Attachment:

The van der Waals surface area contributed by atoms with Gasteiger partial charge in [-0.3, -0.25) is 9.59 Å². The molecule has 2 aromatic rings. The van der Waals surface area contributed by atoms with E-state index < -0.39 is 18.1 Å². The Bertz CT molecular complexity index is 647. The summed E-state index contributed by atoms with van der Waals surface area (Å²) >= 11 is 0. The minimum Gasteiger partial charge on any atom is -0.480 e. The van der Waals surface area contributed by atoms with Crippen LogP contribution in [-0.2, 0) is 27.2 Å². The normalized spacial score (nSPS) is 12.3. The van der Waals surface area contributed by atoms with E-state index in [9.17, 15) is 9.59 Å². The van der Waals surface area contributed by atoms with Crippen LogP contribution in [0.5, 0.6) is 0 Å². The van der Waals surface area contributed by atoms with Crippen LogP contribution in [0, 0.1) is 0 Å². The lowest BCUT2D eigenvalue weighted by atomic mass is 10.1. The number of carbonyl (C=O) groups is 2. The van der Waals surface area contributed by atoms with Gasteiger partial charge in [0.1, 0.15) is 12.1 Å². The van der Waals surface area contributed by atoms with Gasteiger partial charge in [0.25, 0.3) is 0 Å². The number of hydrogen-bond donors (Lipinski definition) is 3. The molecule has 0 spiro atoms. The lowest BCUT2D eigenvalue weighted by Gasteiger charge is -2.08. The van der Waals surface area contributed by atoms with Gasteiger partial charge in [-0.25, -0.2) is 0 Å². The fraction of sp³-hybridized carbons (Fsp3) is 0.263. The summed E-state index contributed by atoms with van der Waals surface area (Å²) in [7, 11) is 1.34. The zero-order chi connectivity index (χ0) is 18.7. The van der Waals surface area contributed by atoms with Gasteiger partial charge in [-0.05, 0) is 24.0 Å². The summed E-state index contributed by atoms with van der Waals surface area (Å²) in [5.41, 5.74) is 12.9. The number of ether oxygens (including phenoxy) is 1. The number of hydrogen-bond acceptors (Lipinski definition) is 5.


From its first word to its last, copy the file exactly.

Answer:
The van der Waals surface area contributed by atoms with Gasteiger partial charge in [-0.3, -0.25) is 9.59 Å². The molecule has 2 aromatic rings. The van der Waals surface area contributed by atoms with E-state index < -0.39 is 18.1 Å². The Bertz CT molecular complexity index is 647. The summed E-state index contributed by atoms with van der Waals surface area (Å²) >= 11 is 0. The minimum Gasteiger partial charge on any atom is -0.480 e. The van der Waals surface area contributed by atoms with Crippen LogP contribution in [-0.2, 0) is 27.2 Å². The normalized spacial score (nSPS) is 12.3. The van der Waals surface area contributed by atoms with E-state index in [9.17, 15) is 9.59 Å². The van der Waals surface area contributed by atoms with Crippen LogP contribution in [0.5, 0.6) is 0 Å². The van der Waals surface area contributed by atoms with Crippen LogP contribution in [0, 0.1) is 0 Å². The lowest BCUT2D eigenvalue weighted by atomic mass is 10.1. The number of carbonyl (C=O) groups is 2. The van der Waals surface area contributed by atoms with Gasteiger partial charge in [0.1, 0.15) is 12.1 Å². The van der Waals surface area contributed by atoms with Gasteiger partial charge in [0.25, 0.3) is 0 Å². The number of hydrogen-bond donors (Lipinski definition) is 3. The molecule has 0 spiro atoms. The lowest BCUT2D eigenvalue weighted by Gasteiger charge is -2.08. The van der Waals surface area contributed by atoms with Gasteiger partial charge in [-0.25, -0.2) is 0 Å². The fraction of sp³-hybridized carbons (Fsp3) is 0.263. The summed E-state index contributed by atoms with van der Waals surface area (Å²) in [7, 11) is 1.34. The zero-order chi connectivity index (χ0) is 18.7. The van der Waals surface area contributed by atoms with Gasteiger partial charge in [-0.05, 0) is 24.0 Å². The summed E-state index contributed by atoms with van der Waals surface area (Å²) in [5.41, 5.74) is 12.9. The number of ether oxygens (including phenoxy) is 1. The number of hydrogen-bond acceptors (Lipinski definition) is 5.